Quickly: A Lawsuit, a Snub, an Accusation, and a Protest
Posted by: Keir Graff
Lots of people waking up on the wrong side of the bed this week.
Here in the U.S., Martin Luther King’s children are fighting over Barbara Reynolds’ in-progress biography of their father (“Dr. King’s Children Battling Over Book,” by Robbie Brown, The New York Times):
“It’s sad and pathetic to see the three of them behaving in this self-destructive way,” said David J. Garrow, a Pulitzer Prize-winning biographer of Dr. King. “Unfortunately all of the children seem to regard their father’s legacy as first and foremost an income maximization opportunity for themselves.”
In Germany, famous literary critic (it’s not an oxymoron over there, apparently) Marcel Reich-Ranicki ridiculed a lifetime achievement award he was he was supposed to accept–on live TV (“Literary critic rejects rubbish TV award on air,” by Jess Smee, The Guardian):
“I don’t belong here among all this rubbish,” the 88-year-old critic and author said from the stage of the annual German Television Awards gala in Cologne. “I have been given many literature prizes in my life, but I don’t belong in this line-up. If the prize was linked with money, I would have given the cash back too.”
(Careful readers will note that Reich-Ranicki actually did take the award home with him because, he said, he is ”a polite person.”)
And, in France, Milan Kundera denounced a report that his denunciation of a U.S.-recruited spy led to that man’s forced labor in uranium mines (“The unbearable betrayal of Milan Kundera,” by Boyd Tonkin, The Independent). The report, which comes from the respected Institute for the Study of Totalitarian Regimes, alleges that the incident took place in 1950, before the TK author had discovered The Unbearable Lightness of Being. Oh, those youthful indiscretions. I imagine now that he would like to direct the public’s attention to The Book of Laughter and Forgetting.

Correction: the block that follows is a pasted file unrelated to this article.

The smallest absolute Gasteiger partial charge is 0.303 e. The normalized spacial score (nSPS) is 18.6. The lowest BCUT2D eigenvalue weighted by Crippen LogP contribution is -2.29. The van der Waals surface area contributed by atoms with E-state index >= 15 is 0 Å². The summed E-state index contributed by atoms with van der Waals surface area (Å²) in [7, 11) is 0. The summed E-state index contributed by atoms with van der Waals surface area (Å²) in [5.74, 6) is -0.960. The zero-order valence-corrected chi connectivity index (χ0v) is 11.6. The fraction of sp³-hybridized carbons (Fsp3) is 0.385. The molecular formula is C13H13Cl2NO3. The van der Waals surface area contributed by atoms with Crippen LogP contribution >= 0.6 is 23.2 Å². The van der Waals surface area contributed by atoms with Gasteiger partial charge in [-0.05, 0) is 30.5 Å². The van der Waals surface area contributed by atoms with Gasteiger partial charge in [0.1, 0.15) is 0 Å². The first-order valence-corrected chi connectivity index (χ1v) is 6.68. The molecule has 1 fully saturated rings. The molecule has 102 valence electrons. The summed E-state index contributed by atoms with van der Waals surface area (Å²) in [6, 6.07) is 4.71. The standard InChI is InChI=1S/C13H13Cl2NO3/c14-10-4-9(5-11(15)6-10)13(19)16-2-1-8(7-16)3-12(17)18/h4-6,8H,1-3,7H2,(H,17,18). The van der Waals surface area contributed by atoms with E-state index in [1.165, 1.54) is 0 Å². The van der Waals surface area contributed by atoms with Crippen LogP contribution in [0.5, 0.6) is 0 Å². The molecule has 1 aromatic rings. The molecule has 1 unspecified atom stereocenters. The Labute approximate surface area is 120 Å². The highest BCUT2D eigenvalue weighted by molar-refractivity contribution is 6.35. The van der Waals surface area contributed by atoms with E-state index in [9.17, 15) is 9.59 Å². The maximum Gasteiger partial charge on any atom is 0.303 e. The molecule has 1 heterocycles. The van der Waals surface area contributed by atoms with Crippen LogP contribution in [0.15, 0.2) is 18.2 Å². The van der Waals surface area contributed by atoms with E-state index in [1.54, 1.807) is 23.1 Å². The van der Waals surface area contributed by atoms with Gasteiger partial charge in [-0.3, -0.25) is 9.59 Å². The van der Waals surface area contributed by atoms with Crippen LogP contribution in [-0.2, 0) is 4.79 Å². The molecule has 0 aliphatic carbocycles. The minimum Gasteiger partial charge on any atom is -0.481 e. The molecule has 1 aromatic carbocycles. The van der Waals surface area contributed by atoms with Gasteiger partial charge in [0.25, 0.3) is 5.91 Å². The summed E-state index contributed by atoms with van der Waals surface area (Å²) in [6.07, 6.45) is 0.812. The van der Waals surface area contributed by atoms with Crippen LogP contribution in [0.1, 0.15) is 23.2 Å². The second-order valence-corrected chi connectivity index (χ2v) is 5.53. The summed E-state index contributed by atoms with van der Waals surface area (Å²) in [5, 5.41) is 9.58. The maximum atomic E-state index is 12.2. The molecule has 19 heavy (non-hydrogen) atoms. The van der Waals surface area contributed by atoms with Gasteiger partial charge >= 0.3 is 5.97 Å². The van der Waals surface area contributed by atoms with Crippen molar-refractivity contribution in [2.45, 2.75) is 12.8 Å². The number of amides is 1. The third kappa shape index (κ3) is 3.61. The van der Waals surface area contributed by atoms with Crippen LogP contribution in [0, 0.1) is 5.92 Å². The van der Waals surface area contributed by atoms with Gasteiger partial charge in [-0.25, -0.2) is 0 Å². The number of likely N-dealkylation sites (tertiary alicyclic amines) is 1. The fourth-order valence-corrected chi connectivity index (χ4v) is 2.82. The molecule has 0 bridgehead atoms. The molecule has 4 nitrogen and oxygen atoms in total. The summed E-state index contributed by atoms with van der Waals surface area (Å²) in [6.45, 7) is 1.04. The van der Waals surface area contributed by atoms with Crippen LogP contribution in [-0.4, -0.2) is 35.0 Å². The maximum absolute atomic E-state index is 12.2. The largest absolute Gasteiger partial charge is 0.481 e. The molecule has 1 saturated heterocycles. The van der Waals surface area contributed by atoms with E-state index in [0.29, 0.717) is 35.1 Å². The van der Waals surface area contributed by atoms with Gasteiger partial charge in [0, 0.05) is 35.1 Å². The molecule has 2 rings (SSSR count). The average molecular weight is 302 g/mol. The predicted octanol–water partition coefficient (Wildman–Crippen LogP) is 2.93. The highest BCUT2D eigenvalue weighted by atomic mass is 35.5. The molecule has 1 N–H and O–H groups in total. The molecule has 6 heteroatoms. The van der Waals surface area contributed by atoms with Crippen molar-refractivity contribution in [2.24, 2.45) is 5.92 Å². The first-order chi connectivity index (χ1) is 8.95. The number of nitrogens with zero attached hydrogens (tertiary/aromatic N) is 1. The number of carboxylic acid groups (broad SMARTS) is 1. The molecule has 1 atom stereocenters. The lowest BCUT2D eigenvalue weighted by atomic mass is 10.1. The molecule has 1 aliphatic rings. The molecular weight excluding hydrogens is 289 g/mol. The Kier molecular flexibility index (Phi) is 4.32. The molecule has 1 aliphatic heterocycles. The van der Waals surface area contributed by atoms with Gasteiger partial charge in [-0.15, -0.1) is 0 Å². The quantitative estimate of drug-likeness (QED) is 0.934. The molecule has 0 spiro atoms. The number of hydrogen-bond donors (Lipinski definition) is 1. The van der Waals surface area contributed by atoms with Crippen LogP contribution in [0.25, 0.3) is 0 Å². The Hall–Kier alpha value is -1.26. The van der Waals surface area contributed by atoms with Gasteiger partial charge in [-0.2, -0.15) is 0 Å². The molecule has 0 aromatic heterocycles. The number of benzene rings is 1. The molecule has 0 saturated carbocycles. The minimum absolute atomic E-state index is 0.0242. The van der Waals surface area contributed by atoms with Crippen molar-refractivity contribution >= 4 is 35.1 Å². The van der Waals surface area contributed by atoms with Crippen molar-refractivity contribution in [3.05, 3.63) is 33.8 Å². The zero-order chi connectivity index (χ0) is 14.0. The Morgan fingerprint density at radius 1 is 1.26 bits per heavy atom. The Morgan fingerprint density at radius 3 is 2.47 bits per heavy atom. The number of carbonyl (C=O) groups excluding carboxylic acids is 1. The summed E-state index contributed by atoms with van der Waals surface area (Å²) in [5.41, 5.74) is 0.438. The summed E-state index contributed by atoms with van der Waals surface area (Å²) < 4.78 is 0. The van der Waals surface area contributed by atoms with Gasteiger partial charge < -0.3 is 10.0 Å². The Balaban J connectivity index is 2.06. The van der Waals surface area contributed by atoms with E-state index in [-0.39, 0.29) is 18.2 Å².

The reclusive Kundera, now 79, categorically denied the accusation yesterday, accusing the institute and media of “the assassination of an author”. He said: “I am totally astonished by something that I did not expect, about which I knew nothing only yesterday, and that did not happen. I did not know the man at all.”
Also, British writers are angry. And with very good reason (“Writers pen protests at terror bill,” by Jamie Doward, The Guardian):
Pullman, the author of the trilogy His Dark Materials, uses his essay to launch a sarcastic diatribe against the government. ‘We don’t know how lucky we are to live in a nation where police officers have all of six weeks to discover why they’ve locked us up,’ Pullman writes. ‘Ask them after 41 days why a prisoner is still behind bars and they can honestly and innocently say, “No idea, mate.” But give them that extra day, and they’ll crack it.’